And yet, I can’t bring myself to pick “Pitbull.” The man was beyond fortunate to get the nod against Jake Collier and has a historic allergy to the sort of devil-may-care blitzes that Rogerio de Lima loves to employ. Plus, while Rogerio de Lima is a dead fish off of his back, his takedown defense held up for a remarkably long time against Ivanov. If the Brazilian lands even a fraction of the power shots he connected with that evening, Arlovski’s going to sleep in a hurry.
Prediction: Rogerio de Lima via first round knockout
185 lbs.: Joseph Holmes vs. Jun Yong Park
Though the Contender Series victory for Joseph Holmes (8-2) didn’t earn him a UFC contract, his subsequent knockout of Jhonoven Pati on Lookin’ for a Fight did the trick. Jamie Pickett proved too high a bar to clear in his Octagon debut, but a dominant finish of Alen Amedovski got “Ugly Man Joe” back in the win column.
All of his professional wins have come inside the distance, six via submission.
Jun Yong Park (14-5) bounced back from a debut loss to Anthony Hernandez with three straight wins, only to fall short in a Fight of the Night war with Gregory Rodrigues. Undeterred, he subsequently kicked off his 2022 efforts with a split decision over Eryk Anders.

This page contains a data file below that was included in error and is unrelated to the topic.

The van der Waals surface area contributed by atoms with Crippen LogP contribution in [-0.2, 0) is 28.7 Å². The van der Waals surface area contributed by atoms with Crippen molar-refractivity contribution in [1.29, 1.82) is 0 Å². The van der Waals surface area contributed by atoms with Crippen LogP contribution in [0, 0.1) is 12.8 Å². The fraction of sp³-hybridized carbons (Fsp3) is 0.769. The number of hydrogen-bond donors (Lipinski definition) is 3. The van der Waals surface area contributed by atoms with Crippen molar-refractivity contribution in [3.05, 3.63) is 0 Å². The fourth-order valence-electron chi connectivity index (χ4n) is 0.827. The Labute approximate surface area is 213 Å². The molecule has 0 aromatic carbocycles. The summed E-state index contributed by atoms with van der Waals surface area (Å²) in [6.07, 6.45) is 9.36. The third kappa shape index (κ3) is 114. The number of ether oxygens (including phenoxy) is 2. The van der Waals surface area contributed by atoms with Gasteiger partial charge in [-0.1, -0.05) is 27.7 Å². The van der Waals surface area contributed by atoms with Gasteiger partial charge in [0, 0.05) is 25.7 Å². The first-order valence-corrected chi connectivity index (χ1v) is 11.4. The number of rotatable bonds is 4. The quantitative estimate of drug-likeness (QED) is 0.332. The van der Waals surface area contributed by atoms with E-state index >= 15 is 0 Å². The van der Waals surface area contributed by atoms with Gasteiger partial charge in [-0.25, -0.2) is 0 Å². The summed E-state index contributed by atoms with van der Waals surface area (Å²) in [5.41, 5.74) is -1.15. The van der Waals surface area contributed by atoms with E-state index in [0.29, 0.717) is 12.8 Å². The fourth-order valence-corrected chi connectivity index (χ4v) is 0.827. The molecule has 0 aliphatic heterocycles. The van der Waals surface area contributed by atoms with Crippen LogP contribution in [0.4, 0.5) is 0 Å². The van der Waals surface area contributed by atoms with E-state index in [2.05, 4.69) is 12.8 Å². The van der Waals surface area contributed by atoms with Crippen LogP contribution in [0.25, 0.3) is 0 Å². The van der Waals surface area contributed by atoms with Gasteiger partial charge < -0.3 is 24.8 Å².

“The Iron Turtle” gives up six inches of height and seven inches of reach to Holmes.
Speaking in broad strokes, Holmes does have the means to give Park issues. Besides the obvious height and reach advantages, his solid top game is a good weapon to use against someone better at getting off of his back than at stopping takedowns in the first place. For all his skills, Park can definitely let fights get away from him.
Still, losing to Jamie Pickett is about as big a red flag as you can find in today’s UFC Middleweight division. Park is the more proven product, the more dangerous striker, and has some solid wrestling chops of his own, so he gets the nod.
Prediction: Park via unanimous decision
145 lbs.: Chase Hooper vs. Steve Garcia
Chase Hooper (11-2-1) entered the Octagon undefeated before splitting his first four bouts. A nearly 12-month layoff followed, which he ended with a career-best wipeout of Felipe Colares in May 2022.
“The Dream” has submitted five professional foes and knocked out another four.
More than 19 months after losing his UFC debut against Luis Pena, Steve Garcia (12-5) scored his first Octagon victory with a ground-and-pound finish of Charlie Ontiveros. Then came fellow Contender Series veteran Maheshate, who stopped “Mean Machine” with punches just 74 seconds into the fight.
He’ll have a one-inch reach advantage despite being the shorter of the two by one inch.